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Should I Use Fall Tillage On This Piece of Ground

Oct 03, 2013

 Question: I am taking over some very sloping and hilly ground for next year and can’t make up my mind if I want to rip it this fall for fear of erosion. The previous farmer chopped corn on it for silage consecutively for about 10 years. I have ran the chisel plow a couple passes, just to see what kind of condition the soil is in, and it is really dry. I am not getting very good shatter at all. There are standing stalks on the ground right now but very little trash in-between rows, due to the chopper taking the stalks and all. My question is should I rip the ground this fall, then run through it with a field cultivator in the spring and risk soil erosion over the winter? Or, do I wait until spring and rip it and cultivate it right before I plant? I am in north-central Indiana.

 Answer: It’s difficult to give you a straight-out answer, without seeing your ground, so here are a few considerations for you to evaluate. First, are your soils able to handle spring ripping or chiseling?  Where I’m based we can do primary tillage in the spring, because our soils contain a lot of sand.  I don’t know if you’re far enough north in Indiana that your fields can handle the spring tillage, but if they can I’d wait until then.  Another consideration is it sounds like you have some significant soil-health problems and maybe a lot of compaction, too.  I’m concerned you won’t get good water infiltration in your soils during the fall and winter, and you could have a lot of erosion problems.  That would be another reason to do spring, primary tillage. However, on heavy ground I wouldn’t do primary tillage in the spring, because the soil will be too wet and primary tillage will result in you bringing up a lot of clumpy soil, which is going to be a problem when you get ready to plant.  One other thing I’d recommend, if you want to do something this fall, you might consider renting an inline ripper and running it 12-14" deep, and that will leave almost all your residue on the surface.  Running the inline ripper this fall and then coming back in the spring with primary tillage would probably help you address the deep compaction you’re seeing.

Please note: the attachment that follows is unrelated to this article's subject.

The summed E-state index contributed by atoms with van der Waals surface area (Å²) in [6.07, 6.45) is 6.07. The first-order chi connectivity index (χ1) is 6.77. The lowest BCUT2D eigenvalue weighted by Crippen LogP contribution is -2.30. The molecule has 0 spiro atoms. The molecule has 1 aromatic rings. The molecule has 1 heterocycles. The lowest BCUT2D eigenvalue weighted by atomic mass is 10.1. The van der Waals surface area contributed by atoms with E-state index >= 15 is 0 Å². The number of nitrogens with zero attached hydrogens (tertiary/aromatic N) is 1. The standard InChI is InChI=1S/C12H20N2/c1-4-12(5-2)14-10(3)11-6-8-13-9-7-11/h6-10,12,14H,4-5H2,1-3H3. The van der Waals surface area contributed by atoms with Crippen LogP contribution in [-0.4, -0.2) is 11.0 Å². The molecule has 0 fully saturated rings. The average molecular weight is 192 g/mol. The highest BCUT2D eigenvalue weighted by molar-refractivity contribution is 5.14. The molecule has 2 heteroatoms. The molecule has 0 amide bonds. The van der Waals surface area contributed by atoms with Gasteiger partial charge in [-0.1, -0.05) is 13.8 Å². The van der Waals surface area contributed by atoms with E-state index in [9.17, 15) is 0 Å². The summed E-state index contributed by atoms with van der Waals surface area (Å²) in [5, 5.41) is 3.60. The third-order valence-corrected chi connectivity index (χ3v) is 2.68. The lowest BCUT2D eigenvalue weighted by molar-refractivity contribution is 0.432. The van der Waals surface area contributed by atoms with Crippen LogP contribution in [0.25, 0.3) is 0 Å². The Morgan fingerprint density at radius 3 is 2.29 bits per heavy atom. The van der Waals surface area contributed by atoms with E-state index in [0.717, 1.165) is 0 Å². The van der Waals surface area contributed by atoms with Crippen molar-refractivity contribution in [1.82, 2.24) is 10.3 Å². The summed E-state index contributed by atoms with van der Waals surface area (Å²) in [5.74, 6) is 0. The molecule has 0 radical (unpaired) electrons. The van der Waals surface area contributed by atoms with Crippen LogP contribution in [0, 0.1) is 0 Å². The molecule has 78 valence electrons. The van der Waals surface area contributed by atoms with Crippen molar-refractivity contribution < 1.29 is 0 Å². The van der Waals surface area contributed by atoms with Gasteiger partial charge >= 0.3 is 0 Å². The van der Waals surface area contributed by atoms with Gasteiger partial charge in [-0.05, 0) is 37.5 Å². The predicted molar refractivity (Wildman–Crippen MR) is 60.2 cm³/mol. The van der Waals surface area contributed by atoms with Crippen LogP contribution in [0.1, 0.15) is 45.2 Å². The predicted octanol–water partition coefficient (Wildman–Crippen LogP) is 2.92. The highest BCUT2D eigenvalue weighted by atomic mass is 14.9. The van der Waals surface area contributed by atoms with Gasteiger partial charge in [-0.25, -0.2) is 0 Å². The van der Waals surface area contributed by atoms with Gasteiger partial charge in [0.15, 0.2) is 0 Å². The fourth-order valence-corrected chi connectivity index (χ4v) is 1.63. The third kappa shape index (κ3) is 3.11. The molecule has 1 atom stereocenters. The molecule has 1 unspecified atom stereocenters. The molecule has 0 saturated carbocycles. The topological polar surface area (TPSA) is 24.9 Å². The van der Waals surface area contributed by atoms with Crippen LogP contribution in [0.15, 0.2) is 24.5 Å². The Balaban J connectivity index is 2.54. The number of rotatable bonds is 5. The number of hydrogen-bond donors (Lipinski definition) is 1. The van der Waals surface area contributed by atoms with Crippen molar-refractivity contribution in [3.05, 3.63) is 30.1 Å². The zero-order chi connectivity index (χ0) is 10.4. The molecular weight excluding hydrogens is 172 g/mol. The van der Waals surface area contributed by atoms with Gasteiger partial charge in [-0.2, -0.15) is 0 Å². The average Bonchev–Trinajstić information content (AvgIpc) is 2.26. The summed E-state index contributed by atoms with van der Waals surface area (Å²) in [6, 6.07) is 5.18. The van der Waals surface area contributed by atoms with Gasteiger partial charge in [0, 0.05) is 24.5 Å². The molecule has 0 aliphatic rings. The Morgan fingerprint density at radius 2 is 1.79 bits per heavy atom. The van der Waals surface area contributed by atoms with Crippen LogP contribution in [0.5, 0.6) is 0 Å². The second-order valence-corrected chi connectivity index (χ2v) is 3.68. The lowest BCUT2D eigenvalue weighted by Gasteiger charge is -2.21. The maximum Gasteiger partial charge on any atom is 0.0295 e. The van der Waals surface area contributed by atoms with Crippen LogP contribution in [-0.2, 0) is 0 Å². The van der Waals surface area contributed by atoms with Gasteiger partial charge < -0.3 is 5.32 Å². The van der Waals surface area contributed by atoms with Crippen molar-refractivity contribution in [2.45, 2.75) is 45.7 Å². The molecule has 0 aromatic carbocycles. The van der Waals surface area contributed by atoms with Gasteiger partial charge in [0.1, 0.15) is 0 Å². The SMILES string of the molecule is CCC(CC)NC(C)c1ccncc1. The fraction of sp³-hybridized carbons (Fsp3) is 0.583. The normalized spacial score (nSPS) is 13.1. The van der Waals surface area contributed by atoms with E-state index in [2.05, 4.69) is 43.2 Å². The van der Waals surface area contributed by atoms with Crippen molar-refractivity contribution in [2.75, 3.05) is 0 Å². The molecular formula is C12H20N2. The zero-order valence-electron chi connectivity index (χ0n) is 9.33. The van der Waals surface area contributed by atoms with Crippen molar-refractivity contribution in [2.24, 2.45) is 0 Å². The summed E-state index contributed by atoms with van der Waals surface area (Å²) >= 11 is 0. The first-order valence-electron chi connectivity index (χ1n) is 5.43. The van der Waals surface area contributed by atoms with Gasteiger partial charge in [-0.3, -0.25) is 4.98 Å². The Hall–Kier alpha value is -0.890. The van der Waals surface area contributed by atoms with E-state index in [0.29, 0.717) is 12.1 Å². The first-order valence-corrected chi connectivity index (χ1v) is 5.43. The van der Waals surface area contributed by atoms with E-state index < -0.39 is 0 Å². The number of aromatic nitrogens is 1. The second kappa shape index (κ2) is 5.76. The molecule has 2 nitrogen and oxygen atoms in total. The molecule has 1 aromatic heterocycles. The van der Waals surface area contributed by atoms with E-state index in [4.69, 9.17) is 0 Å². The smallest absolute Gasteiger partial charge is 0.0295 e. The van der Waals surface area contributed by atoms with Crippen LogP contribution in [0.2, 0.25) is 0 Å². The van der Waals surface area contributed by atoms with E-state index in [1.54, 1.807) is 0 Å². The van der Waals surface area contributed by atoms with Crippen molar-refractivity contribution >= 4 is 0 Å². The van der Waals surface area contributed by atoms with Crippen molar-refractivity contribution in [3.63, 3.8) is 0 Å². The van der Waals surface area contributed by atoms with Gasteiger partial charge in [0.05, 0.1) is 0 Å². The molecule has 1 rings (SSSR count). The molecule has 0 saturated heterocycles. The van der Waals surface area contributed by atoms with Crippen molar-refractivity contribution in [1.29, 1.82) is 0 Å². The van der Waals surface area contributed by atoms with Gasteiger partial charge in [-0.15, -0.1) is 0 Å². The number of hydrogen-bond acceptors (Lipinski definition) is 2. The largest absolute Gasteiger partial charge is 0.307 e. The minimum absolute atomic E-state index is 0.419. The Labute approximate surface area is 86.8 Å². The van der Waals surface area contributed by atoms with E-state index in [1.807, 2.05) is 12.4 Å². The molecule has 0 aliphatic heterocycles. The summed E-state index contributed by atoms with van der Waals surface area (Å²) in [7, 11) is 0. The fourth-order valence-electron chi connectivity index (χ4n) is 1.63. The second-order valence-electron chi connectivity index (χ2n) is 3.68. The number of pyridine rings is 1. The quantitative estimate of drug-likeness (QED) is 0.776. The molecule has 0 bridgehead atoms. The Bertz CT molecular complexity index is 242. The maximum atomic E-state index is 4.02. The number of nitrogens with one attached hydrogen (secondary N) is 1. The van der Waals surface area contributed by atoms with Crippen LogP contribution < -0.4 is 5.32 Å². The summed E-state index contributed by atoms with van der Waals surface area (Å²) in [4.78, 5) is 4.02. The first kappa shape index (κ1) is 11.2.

Tillage: To Do or Not To Do Farm Journal’s Field Agronomist Ken Ferrie discusses the proper uses of tillage in Episode 10 of Corn College TV Season 3.  Just because you have chosen tillage in the past does not mean that it is needed every season. The first step is to identify why you are doing it. Start with asking yourself what you’re trying to accomplish and find a procedure that will accomplish that--which may or may not lead to tillage.

How Important Is Tillage When It Comes to Bushels in the Bin? Fixing the seed bed starts with primary tillage tools.

Get the Straight Talk on Tillage As the term vertical tillage becomes more mainstream, clarifying what makes a practice fit this system is key.





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